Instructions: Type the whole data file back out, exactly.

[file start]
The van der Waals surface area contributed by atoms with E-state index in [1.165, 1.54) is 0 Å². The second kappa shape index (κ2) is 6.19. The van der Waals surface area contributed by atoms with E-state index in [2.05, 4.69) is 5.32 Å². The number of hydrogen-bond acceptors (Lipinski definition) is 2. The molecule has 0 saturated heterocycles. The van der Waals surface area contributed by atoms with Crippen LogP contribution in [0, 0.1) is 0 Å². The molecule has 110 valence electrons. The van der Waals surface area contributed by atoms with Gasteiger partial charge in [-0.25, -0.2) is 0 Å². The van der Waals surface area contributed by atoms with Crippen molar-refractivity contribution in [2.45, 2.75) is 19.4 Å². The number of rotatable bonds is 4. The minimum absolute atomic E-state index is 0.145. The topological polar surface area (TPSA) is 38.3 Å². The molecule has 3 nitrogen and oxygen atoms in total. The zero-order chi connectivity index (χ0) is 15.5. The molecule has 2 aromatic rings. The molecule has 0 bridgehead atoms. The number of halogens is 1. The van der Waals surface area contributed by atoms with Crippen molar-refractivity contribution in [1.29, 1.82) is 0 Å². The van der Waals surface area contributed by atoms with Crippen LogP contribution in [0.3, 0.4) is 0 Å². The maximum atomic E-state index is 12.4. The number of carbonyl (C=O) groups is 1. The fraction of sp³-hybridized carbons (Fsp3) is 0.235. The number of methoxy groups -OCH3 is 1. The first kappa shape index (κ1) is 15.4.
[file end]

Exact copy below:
The van der Waals surface area contributed by atoms with E-state index in [1.165, 1.54) is 0 Å². The second kappa shape index (κ2) is 6.19. The van der Waals surface area contributed by atoms with E-state index in [2.05, 4.69) is 5.32 Å². The number of hydrogen-bond acceptors (Lipinski definition) is 2. The molecule has 0 saturated heterocycles. The van der Waals surface area contributed by atoms with Crippen LogP contribution in [0, 0.1) is 0 Å². The molecule has 110 valence electrons. The van der Waals surface area contributed by atoms with Gasteiger partial charge in [-0.25, -0.2) is 0 Å². The van der Waals surface area contributed by atoms with Crippen molar-refractivity contribution in [2.45, 2.75) is 19.4 Å². The number of rotatable bonds is 4. The minimum absolute atomic E-state index is 0.145. The topological polar surface area (TPSA) is 38.3 Å². The molecule has 3 nitrogen and oxygen atoms in total. The zero-order chi connectivity index (χ0) is 15.5. The molecule has 2 aromatic rings. The molecule has 0 bridgehead atoms. The number of halogens is 1. The van der Waals surface area contributed by atoms with Crippen molar-refractivity contribution in [1.29, 1.82) is 0 Å². The van der Waals surface area contributed by atoms with Crippen LogP contribution in [0.3, 0.4) is 0 Å². The maximum atomic E-state index is 12.4. The number of carbonyl (C=O) groups is 1. The fraction of sp³-hybridized carbons (Fsp3) is 0.235. The number of methoxy groups -OCH3 is 1. The first kappa shape index (κ1) is 15.4.